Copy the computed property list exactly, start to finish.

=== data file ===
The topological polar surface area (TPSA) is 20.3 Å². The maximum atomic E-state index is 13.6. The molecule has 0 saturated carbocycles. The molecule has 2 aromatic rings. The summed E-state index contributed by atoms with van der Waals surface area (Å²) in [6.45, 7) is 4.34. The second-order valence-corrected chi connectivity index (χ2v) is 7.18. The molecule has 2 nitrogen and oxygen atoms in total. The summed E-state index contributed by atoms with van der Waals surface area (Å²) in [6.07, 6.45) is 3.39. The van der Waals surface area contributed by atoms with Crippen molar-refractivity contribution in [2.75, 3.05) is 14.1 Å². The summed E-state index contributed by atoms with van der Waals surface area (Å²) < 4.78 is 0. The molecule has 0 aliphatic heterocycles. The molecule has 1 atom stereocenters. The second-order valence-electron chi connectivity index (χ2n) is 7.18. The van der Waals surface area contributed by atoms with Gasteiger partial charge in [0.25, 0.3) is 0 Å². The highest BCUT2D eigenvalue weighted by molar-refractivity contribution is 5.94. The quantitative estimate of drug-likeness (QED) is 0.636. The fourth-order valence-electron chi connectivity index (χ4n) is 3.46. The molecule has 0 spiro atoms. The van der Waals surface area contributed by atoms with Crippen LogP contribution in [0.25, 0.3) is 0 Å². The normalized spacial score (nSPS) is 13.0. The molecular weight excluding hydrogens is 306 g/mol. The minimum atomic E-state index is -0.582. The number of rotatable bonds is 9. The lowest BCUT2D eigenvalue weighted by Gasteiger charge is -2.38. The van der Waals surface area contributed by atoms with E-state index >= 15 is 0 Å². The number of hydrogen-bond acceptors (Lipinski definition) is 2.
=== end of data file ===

The topological polar surface area (TPSA) is 20.3 Å². The maximum atomic E-state index is 13.6. The molecule has 0 saturated carbocycles. The molecule has 2 aromatic rings. The summed E-state index contributed by atoms with van der Waals surface area (Å²) in [6.45, 7) is 4.34. The second-order valence-corrected chi connectivity index (χ2v) is 7.18. The molecule has 2 nitrogen and oxygen atoms in total. The summed E-state index contributed by atoms with van der Waals surface area (Å²) in [6.07, 6.45) is 3.39. The van der Waals surface area contributed by atoms with Crippen molar-refractivity contribution in [2.75, 3.05) is 14.1 Å². The summed E-state index contributed by atoms with van der Waals surface area (Å²) < 4.78 is 0. The molecule has 0 aliphatic heterocycles. The molecule has 1 atom stereocenters. The second-order valence-electron chi connectivity index (χ2n) is 7.18. The van der Waals surface area contributed by atoms with Gasteiger partial charge in [0.25, 0.3) is 0 Å². The highest BCUT2D eigenvalue weighted by molar-refractivity contribution is 5.94. The quantitative estimate of drug-likeness (QED) is 0.636. The fourth-order valence-electron chi connectivity index (χ4n) is 3.46. The molecule has 0 spiro atoms. The van der Waals surface area contributed by atoms with Crippen LogP contribution in [0.25, 0.3) is 0 Å². The normalized spacial score (nSPS) is 13.0. The molecular weight excluding hydrogens is 306 g/mol. The minimum atomic E-state index is -0.582. The number of rotatable bonds is 9. The lowest BCUT2D eigenvalue weighted by Gasteiger charge is -2.38. The van der Waals surface area contributed by atoms with E-state index >= 15 is 0 Å². The number of hydrogen-bond acceptors (Lipinski definition) is 2.